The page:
NEWS Opinion

Has Ghana Done Enough to Honour Nkumah?

Osagyefo Dr. Kwame Nkrumah’s birth-date seems to remain a mystery. When some believe the Osagyefo was born on September (21), 1909, at Nkroful, in the Gold Coast, others counterargue he was born on September 18.

But, yes; Dr. Kwame Nkrumah could only be called ‘Kwame’ if born on September 18, 1909 or be called ‘Kwabena’ of September 21 that year. Yet the enigmatic African leader whose boisterous home politicking and fetishism to pan-Africanism to the core, led to his country’s independence on March 6, 1957, with him as non-arguably founding father of modern Ghana and first president of the first independent state under the Sahara and, a beacon of hope for the entire African continent’s liberation struggle still remains etched in the heart and mind of true patriots of Africa, home and abroad.

Nkrumah’s death-date on April 27, 1972 at aged 62 in BucharestRomania was known very well to have fallen yesterday at 50, unlike his mysterious birth-date that continues to vividly elude the coterie of even continent’s most boastful intellectuals with larger-than-life-sized academic credentials that threaten to put the fear of ink and paper into the small-minds like yours truly’s. Maybe, we take much interest in the dead than the living, with the polished attribute in tributes.

The Anchor, today, however, gives kudos to the womb of Mama Nyaniba, albeit posthumously, for being blessed with undying soul whose footprint in the sand of time remains indelibly engraving, as it’s unmatched by those before him, his contemporaries and, indeed, would take working-over-oneself to match by generations yet unborn.

The paper, is aware that Nkrumah’s ruling of Ghana hadn’t enjoyed smooth passage until the combined forces of reactionary overthrew him in absentia on that doom’s day in 1966. He wasn’t a lazy politician, though. And corruption seemed far from him and allergic to his immune system. At least, none was able to point accusing figure at Nkrumah’s stolen bank account, nor coveted ‘stolen’ mansion elsewhere.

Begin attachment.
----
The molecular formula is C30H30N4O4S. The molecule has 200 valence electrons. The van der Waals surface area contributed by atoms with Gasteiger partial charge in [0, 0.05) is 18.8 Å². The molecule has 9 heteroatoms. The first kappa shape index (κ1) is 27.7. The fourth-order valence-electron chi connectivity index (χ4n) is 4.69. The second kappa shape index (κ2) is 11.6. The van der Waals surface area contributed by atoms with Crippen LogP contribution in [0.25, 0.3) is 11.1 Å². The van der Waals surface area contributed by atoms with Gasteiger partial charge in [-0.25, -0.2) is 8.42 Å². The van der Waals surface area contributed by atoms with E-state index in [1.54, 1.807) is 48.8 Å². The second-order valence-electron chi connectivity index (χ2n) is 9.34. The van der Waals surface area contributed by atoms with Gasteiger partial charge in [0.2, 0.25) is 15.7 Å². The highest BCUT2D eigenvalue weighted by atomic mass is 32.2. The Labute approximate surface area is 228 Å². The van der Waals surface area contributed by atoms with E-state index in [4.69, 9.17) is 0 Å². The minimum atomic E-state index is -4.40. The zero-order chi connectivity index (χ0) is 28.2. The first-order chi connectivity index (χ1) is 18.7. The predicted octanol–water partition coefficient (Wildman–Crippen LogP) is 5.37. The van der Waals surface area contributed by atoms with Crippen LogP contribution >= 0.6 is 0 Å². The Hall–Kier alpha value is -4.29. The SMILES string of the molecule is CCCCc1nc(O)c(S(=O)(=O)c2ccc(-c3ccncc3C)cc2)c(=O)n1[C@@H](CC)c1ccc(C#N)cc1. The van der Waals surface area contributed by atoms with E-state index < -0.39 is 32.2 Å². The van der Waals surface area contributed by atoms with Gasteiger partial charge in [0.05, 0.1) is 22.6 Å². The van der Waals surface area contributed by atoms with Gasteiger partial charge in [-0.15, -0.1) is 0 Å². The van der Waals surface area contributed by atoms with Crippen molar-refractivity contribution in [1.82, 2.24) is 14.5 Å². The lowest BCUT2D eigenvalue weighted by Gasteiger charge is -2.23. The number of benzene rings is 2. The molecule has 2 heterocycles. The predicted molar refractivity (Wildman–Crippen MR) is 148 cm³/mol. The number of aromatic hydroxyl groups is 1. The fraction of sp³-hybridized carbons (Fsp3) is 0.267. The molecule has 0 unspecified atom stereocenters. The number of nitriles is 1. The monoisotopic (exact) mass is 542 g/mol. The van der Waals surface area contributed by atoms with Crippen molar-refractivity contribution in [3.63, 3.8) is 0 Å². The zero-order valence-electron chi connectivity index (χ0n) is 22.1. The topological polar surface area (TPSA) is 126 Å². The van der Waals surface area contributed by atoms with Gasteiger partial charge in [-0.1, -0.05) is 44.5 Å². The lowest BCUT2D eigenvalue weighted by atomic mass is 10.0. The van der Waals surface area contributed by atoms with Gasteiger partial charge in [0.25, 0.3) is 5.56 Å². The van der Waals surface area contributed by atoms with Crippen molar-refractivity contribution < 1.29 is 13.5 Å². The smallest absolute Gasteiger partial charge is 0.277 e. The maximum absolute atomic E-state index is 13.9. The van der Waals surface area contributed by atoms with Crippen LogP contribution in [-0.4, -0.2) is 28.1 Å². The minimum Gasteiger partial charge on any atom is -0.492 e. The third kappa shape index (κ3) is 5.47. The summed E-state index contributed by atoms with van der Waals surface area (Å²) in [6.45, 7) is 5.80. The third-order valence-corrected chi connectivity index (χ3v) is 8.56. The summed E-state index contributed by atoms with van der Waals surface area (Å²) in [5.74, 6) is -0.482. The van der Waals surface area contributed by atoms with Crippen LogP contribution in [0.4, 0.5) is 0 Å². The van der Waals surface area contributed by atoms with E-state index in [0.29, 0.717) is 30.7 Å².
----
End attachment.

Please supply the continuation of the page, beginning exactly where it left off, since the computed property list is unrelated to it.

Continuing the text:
Even the system as prevailing then rejected his corpse as it did his earlier request to be permitted to die at home in his beloved Ghana.

Well, The Anchor agrees that ‘no one asks what his/her country can do for him, but what one can do for his country’. It is also true that the patriot was he that goes ahead to plant a tree ‘knowing he may not be alive to enjoy its shade’.

But we still acknowledge the goodness in recognizing the illustrious service of compatriots and honouring same. Only this will spur on posterity, not only to judge us kindly, but to compete and build on, to excel on what is bequeathed them.

The Anchor is not leaving out the Nkrumah’s compatriots and contemporaries as in the “big Six” of Eben Ako-Adjei, Eddie Akufo-Addo, Joe Boakye Danquah, Obetsebi-Lamptey and, Willie Ofori Atta. We give these all illustrious sons of the land the honour they deserve. Some of them may have break the political eggs as ‘histories’ recount, though, when preparing the omelet. And we extract lessons and experience from all this. We give honour where the honour is due.

But the question The Anchor is pondering over is whether Ghana has done enough to honour Osagyefo Dr. Kwame Nkrumah. Our Nkrumah seems to have been betrayed by even those who ought to know better, as he’d been made more a foreign hero than Ghana’s even within the country’s borders; other word, a Ghanaian leader and African hero.

One thing this paper also thinks should be revisited is collecting all our countable heroes only in ‘one basket’. For instance, observers to Ghanaian cedi notes from smallest to the biggest denominations, would know no other heroes after the ‘big six’ as only their faces dominated all the legal tenders and leaves no other space for the aspiring heroes; likewise, statues around town.

Well; we give the Osagyefo Kwame Nkrumah “show boy” of yesteryear, a solemn 50th Remembrance Day amidst the thought-provoking inscriptions found at our cemetery entrances nowadays that welcome mourners, thus; “We were once like you…..”.

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